Since the end of winter, most everyone on Earth has had to put up with varying degrees of lockdown restrictions in order to contain the spread of SARS-CoV-2 and the Covid-19 disease, and in order to “flatten the curve” of this pandemic. This has, of course, affected us at SenseTribe as well. In this blog miniseries, we’re taking a deeper dive into each core team member’s experience of this.

For this week, we spoke to Angela. She has a unique perspective in the team, having been in Asia herself at the beginning of the outbreak and witnessed the first measures over there.

Other articles in the “SenseTribe on Lockdown” Series:

Angela Marina

How did you find out about SARS-CoV-2 and Covid, and what was your initial reaction?

Well I found out because I was in Thailand, and that was the first place after China to have been infected, and my reaction was… I found out in December actually, end of December, beginning of January, and my reaction was, “Oh, that’s a worry, but that’s OK.” I didn’t realize it would attain the proportions it’s attained, or that it’s still getting, it’s still spreading. For me it was something serious but that wouldn’t become a worldwide problem, that it would stay between China, Thailand, Asia, something like that. Local.

How did you first react when you heard of the lockdown measures that would be implemented? Did you understand the idea of “flattening the curve”?

It was a completely different atmosphere, because I was in Asia, so all this conversation was already happening before it happened in Europe. I wasn’t scared or anything. The way they started taking measures against Covid, I felt much safer there than in Europe, because they were taking people’s temperature everywhere, and all the sanitation things were happening. But as for where I was, it was an island, it was still OK. In January I was flying to Vietnam and traveling inside Thailand, so it was still OK. We were afraid, but not that afraid. And the lockdown happened where I was, an island in Thailand, at the beginning of March. And it was OK, because we could still go to the beach. It was more a matter of restaurants, but we could get takeaway. It was OK, we were just waiting to see when it was going to end because they were tracking all the cases, learning from Singapore, who did very well. So it didn’t scare me. I said, “if we have to do this, let’s do it.”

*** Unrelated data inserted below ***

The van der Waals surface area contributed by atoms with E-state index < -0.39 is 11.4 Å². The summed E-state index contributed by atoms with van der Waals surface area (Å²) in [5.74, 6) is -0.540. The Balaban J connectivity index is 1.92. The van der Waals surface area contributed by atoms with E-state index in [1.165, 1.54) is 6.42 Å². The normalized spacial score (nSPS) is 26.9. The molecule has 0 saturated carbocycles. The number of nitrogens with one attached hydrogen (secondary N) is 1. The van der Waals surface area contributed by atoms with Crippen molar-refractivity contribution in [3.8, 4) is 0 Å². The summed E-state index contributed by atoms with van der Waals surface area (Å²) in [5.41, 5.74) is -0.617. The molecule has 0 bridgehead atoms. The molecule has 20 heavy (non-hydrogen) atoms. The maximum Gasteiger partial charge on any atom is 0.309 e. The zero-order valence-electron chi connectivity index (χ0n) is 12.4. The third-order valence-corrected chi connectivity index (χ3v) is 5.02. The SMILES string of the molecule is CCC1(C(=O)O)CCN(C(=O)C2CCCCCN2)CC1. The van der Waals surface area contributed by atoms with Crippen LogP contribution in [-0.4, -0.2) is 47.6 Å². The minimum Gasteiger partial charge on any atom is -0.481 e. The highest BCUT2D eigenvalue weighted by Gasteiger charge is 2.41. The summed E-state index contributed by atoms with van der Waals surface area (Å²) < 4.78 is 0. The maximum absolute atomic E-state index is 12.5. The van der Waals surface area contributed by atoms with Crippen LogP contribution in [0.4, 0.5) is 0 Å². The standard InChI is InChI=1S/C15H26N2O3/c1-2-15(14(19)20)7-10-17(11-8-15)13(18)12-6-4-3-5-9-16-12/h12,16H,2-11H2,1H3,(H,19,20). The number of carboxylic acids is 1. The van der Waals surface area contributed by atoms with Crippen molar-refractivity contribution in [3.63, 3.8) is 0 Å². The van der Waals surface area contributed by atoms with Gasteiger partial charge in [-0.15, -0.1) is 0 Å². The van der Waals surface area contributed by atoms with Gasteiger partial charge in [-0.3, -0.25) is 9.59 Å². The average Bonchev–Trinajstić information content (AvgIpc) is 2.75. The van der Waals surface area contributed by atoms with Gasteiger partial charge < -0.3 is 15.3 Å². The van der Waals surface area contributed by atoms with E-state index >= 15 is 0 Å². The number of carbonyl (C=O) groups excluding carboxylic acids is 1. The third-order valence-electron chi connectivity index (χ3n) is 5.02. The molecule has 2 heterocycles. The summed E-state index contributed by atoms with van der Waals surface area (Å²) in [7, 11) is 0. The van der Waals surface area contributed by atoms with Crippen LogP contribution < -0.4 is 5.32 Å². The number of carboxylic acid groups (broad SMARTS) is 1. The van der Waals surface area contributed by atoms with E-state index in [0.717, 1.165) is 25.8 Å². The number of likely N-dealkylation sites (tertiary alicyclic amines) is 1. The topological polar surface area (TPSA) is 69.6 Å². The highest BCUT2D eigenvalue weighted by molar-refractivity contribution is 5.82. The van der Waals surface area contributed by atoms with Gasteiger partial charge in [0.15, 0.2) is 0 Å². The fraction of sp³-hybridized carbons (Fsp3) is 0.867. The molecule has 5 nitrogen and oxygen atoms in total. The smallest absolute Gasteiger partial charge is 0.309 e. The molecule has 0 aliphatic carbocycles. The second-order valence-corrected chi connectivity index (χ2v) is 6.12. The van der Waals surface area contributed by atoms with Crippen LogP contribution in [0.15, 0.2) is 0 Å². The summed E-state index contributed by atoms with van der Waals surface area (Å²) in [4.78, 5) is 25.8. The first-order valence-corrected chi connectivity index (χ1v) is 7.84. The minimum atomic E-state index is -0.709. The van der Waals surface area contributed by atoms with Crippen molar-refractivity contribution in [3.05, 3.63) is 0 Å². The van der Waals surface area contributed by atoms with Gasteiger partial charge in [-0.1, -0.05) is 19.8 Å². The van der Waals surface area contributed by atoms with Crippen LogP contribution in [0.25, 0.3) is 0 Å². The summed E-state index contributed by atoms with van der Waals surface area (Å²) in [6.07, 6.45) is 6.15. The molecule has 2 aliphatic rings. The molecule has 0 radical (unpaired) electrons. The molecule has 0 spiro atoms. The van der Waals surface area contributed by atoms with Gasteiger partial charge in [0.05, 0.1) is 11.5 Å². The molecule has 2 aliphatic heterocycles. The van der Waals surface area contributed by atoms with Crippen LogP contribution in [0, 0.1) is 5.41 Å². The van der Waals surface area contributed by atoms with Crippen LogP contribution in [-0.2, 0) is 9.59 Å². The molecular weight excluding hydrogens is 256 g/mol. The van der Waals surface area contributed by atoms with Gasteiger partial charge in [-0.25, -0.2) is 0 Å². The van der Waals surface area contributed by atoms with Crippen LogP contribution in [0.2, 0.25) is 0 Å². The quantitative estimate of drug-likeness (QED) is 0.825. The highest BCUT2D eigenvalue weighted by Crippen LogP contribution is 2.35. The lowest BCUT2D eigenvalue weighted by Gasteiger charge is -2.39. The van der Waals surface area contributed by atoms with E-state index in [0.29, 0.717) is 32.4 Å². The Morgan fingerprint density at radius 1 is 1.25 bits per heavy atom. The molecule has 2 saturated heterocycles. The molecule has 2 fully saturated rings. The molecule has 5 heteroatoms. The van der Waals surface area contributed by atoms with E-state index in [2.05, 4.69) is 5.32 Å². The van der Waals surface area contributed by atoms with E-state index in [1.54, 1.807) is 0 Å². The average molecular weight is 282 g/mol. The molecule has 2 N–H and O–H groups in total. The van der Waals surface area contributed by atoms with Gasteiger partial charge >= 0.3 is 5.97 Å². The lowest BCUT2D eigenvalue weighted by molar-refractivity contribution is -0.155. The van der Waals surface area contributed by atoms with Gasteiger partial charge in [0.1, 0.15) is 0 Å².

And about flattening the curve?

Yes, yes, I understood, it was very clear. The communication there was very good, it was in the local languages but also in English, so it was very clear to us.

It didn’t scare me. I said, “if we have to do this, let’s do it.”

How difficult was it to stay inside, not go out to see your friends, to have to work from home? What has been the hardest to deal with?

About working from home, I’ve realized that I’m on “lockdown” since I started working with SenseTribe, because I always work from home, so it didn’t change anything. But about staying inside, while I was in Thailand it also didn’t change much because I had a nice garden and nice surroundings, I could go to my swimming pool just across the garden, and so on. I could have my morning walks on the beach, so it wasn’t a problem, and in fact, about not seeing friends, again, I was in Thailand. I had some friends there but we weren’t seeing each other much. And when we did meet it was with takeaway meals and keeping our distances, it was OK. It didn’t scare me. I think the main problem on my side was when I came here in mid April, when I came to Europe, the fact when the measures are not as restrictive as we had in Thailand. It scared me then, because I said to myself, “How are these people controlling the spread?” because the people don’t realize how serious it is. In Thailand I think it was more restrictive. The people respected what the authorities were saying and how the police were running things there. Or at least they showed more respect than here in Europe. There was definitely more respect. Here (in Belgium) it was a little bit scary for me.

What tricks, if any, did you use to deal with the isolation?

I don’t know… It’s not a trick, but I think what changed is I got closer to people than before, when I wasn’t so close. It started happening in Brazil, so the relationships there started to become online. With these people it was always offline, but now that it was online it gave me the opportunity to join things that, if it weren’t for Covid, I wouldn’t have been able to join. Like birthday parties, even my birthday party! After six years I had my family at my birthday party. This was very new, and it was nice. I didn’t really have any tricks.

How has the lockdown impacted your personal and professional habits?